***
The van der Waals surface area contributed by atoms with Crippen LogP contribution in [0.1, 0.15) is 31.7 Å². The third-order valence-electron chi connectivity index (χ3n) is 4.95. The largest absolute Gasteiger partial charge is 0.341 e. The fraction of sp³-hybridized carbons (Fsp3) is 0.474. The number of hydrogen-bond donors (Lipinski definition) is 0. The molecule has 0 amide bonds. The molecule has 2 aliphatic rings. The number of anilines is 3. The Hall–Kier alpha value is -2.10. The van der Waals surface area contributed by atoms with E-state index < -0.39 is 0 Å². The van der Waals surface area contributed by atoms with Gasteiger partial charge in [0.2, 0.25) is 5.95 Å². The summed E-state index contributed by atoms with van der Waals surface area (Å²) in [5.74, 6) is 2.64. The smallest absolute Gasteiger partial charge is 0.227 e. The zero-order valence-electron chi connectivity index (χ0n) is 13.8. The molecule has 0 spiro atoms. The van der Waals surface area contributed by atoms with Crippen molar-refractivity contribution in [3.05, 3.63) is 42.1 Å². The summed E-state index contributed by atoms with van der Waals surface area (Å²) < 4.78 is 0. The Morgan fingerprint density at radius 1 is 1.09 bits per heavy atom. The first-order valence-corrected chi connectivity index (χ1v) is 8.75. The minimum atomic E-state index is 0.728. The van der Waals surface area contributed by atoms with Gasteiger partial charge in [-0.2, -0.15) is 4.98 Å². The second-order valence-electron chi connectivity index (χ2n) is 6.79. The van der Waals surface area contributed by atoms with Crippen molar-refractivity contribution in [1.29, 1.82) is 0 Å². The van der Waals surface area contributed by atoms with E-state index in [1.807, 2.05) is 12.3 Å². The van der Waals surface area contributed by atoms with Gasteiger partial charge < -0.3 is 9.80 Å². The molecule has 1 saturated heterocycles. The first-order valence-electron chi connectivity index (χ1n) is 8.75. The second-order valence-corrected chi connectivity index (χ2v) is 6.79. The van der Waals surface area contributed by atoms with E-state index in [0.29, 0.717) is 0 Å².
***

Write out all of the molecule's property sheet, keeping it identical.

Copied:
The van der Waals surface area contributed by atoms with Crippen LogP contribution in [0.1, 0.15) is 31.7 Å². The third-order valence-electron chi connectivity index (χ3n) is 4.95. The largest absolute Gasteiger partial charge is 0.341 e. The fraction of sp³-hybridized carbons (Fsp3) is 0.474. The number of hydrogen-bond donors (Lipinski definition) is 0. The molecule has 0 amide bonds. The molecule has 2 aliphatic rings. The number of anilines is 3. The Hall–Kier alpha value is -2.10. The van der Waals surface area contributed by atoms with E-state index < -0.39 is 0 Å². The van der Waals surface area contributed by atoms with Gasteiger partial charge in [0.2, 0.25) is 5.95 Å². The summed E-state index contributed by atoms with van der Waals surface area (Å²) in [5.74, 6) is 2.64. The smallest absolute Gasteiger partial charge is 0.227 e. The zero-order valence-electron chi connectivity index (χ0n) is 13.8. The molecule has 0 spiro atoms. The van der Waals surface area contributed by atoms with Crippen molar-refractivity contribution in [3.05, 3.63) is 42.1 Å². The summed E-state index contributed by atoms with van der Waals surface area (Å²) < 4.78 is 0. The Morgan fingerprint density at radius 1 is 1.09 bits per heavy atom. The first-order valence-corrected chi connectivity index (χ1v) is 8.75. The minimum atomic E-state index is 0.728. The van der Waals surface area contributed by atoms with Gasteiger partial charge in [-0.2, -0.15) is 4.98 Å². The second-order valence-electron chi connectivity index (χ2n) is 6.79. The van der Waals surface area contributed by atoms with Crippen molar-refractivity contribution in [1.29, 1.82) is 0 Å². The van der Waals surface area contributed by atoms with E-state index in [1.807, 2.05) is 12.3 Å². The van der Waals surface area contributed by atoms with Gasteiger partial charge < -0.3 is 9.80 Å². The molecule has 1 saturated heterocycles. The first-order valence-electron chi connectivity index (χ1n) is 8.75. The second-order valence-corrected chi connectivity index (χ2v) is 6.79. The van der Waals surface area contributed by atoms with E-state index in [0.29, 0.717) is 0 Å².